Insights

Thoughts and opinions on industry issues and trends.

Chris Dryland and Michael Fenn of Pinsent Masons share the highlights learned from the High Court in London that rejected a challenge over third party arbitration funding costs. The court's decision provided useful guidance by ruling that all it needs to consider, to determine if third party funding is reasonable, is whether recourse to third party funding was reasonable in the circumstances, and not whether other sources of funding were available. 
Justin Maleson of Longford Capital predicts even more widescale adoption and continued innovation in litigation funding over the next decade. He expects to see several states follow Arizona’s lead in allowing non-lawyer ownership of law firms and the continued development of defense funding offerings.
Becca Hogan of Law Gazette predicts that recent landmark 'opt-out' cases have helped in the law of England and Wales, and the wider legal system, to combine to create an extremely powerful way for consumers to discharge their rights. With the first three opt-out collective actions having been approved, she predicts it is likely that we will see an increase in claimants pursuing breaches of competition law on an opt-out basis.
Mark Howe of Cadwalader discusses the tax aspects of litigation finance with Phil Balzafiore, Head of Tax for Tetragon Financial Group, examining the tax consequences and tax trade-offs for investors and law firm borrowers, as well as tax mitigation considerations.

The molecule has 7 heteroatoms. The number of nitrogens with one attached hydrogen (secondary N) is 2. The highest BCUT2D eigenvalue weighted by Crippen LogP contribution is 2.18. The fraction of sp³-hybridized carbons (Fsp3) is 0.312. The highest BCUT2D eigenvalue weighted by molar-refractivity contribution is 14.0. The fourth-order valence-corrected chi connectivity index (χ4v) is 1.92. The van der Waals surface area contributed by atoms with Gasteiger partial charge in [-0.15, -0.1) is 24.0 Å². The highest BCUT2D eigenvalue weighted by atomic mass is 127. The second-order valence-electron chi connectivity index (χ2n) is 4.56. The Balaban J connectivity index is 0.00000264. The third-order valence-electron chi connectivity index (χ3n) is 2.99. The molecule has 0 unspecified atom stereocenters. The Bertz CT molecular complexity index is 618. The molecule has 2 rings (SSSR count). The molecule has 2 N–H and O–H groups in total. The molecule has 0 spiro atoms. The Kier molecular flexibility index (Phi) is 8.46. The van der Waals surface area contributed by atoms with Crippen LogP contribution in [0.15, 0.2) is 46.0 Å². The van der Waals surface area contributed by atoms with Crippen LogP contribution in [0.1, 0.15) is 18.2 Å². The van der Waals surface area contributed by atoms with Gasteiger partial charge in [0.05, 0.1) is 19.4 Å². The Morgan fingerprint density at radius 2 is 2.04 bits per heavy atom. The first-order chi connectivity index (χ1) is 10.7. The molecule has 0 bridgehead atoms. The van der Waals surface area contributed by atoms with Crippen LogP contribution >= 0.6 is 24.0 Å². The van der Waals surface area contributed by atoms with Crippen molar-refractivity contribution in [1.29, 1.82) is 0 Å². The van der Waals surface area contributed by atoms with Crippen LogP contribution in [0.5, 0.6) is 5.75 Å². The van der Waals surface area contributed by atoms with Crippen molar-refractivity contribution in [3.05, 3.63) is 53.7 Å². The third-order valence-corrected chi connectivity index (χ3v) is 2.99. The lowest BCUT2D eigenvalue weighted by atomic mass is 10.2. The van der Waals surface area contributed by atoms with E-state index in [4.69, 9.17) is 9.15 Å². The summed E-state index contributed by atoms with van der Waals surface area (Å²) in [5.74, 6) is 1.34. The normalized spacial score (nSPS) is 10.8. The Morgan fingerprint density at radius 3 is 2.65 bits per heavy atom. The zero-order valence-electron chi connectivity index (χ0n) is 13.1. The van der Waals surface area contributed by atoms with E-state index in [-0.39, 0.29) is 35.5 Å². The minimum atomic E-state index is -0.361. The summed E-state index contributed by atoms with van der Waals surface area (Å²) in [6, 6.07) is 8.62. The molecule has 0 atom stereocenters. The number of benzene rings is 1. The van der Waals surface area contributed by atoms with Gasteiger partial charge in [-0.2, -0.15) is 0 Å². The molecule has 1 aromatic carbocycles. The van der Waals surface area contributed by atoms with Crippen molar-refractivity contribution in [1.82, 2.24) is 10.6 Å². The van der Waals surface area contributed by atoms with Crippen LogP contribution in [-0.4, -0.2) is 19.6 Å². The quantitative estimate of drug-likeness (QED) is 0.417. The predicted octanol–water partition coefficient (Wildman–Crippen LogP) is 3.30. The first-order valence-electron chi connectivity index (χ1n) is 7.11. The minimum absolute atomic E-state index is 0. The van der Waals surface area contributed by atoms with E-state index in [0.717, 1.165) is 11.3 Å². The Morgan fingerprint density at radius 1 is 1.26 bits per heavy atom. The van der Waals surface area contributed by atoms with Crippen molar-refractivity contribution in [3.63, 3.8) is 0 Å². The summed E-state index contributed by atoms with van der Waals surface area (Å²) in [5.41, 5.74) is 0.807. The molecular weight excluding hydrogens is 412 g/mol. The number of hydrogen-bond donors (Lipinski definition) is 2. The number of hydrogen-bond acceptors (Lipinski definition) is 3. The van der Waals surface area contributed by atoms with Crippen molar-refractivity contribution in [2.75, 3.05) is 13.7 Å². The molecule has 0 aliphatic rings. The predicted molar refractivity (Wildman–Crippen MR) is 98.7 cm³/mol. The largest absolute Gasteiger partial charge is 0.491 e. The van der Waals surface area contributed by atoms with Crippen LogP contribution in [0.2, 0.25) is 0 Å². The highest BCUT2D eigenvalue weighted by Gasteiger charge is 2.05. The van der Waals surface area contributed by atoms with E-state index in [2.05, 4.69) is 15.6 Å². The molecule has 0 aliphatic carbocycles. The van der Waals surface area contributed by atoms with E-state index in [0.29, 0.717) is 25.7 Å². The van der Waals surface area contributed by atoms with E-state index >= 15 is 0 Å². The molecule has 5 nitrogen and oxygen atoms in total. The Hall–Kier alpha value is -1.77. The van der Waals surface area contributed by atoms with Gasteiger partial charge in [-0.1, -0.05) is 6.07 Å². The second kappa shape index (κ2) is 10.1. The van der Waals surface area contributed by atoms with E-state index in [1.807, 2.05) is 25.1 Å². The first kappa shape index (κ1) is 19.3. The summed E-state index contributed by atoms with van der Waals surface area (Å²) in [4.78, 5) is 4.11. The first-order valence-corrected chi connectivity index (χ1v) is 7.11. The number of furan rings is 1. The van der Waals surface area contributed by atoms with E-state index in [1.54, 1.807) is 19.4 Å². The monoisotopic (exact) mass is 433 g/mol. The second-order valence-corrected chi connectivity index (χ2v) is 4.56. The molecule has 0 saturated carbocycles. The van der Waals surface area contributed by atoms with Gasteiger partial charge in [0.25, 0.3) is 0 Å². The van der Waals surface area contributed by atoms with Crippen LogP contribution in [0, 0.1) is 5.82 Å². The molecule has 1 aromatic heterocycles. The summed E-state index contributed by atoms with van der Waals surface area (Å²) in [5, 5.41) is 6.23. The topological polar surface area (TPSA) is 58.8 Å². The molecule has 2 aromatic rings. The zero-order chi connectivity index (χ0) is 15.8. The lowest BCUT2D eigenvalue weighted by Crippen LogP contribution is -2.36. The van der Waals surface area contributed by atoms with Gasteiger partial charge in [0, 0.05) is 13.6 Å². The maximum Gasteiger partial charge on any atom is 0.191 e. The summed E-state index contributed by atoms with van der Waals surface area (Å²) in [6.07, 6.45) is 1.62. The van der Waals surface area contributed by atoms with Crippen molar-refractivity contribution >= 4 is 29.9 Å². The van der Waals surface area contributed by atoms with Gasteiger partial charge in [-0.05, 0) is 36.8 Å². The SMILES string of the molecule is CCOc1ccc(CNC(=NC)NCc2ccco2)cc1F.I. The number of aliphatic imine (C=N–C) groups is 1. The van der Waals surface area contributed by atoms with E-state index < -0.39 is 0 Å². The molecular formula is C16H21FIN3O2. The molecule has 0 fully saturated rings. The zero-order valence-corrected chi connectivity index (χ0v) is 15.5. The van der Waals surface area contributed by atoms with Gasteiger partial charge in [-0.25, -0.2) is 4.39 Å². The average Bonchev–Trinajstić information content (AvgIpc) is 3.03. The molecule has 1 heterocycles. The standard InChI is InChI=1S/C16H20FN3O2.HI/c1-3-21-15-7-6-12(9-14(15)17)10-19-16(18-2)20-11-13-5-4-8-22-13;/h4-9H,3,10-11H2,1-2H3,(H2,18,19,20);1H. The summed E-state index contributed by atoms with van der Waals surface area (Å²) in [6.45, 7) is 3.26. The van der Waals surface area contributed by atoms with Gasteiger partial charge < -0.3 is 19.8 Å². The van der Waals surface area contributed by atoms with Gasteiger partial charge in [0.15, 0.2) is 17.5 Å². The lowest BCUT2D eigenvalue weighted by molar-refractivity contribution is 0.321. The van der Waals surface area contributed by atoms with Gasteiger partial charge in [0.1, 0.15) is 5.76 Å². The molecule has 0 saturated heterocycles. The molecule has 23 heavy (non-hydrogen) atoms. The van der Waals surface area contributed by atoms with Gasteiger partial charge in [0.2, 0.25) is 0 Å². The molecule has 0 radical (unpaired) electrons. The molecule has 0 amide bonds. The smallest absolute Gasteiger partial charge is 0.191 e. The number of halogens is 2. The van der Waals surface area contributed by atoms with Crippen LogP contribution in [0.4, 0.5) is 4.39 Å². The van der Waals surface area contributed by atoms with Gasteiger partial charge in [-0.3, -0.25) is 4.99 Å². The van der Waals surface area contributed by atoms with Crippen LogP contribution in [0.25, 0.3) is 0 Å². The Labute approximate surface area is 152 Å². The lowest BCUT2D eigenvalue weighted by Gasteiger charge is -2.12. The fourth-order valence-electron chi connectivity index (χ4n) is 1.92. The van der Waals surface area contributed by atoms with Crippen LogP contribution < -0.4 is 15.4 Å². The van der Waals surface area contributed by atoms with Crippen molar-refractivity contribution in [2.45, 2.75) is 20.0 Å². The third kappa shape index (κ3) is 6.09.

Andrew Mizner of ICLG shares highlights from the 2021 edition of the Global Class Actions Symposium. Third-party funding is “changing the market significantly”, opening a wider range of cases, explained Chris Warren-Smith, a London partner with Morgan Lewis & Bockius, in particular for securities and tax claims. We are starting to see a lot more types of actions funded,” he continued, describing funders as sophisticated operators, making “a very intelligent deployment of capital".
Ian Garrard of Innsworth Advisors argues that the criticism levelled at litigation funders for involving themselves in large groups or opt-out claims such as the recent Lloyd v Google case is ironic in that those levelling the criticism have benefited enormously in comparison to the returns for funders, who facilitate access to compensation for the class who have been wronged.
Burford Capital and Longford Capital Management executives say that Arizona’s loosening of legal industry regulations opens the door for them to co-own law firms. They predict that with Arizona no longer requiring lawyers to own firms—and other states considering similar steps—law partners will increasingly consider the benefits of non-attorney ownership stakes. 
Michael Cross of the Law Gazette reports that nearly one third of partners at firms with 50 or more lawyers are examining a stock exchange float within the next 18 months, according to research published last week. The poll, commissioned by Harbour Litigation Funding, found that 31% are 'actively considering an initial public offering' while 44% said an IPO was 'under consideration'.

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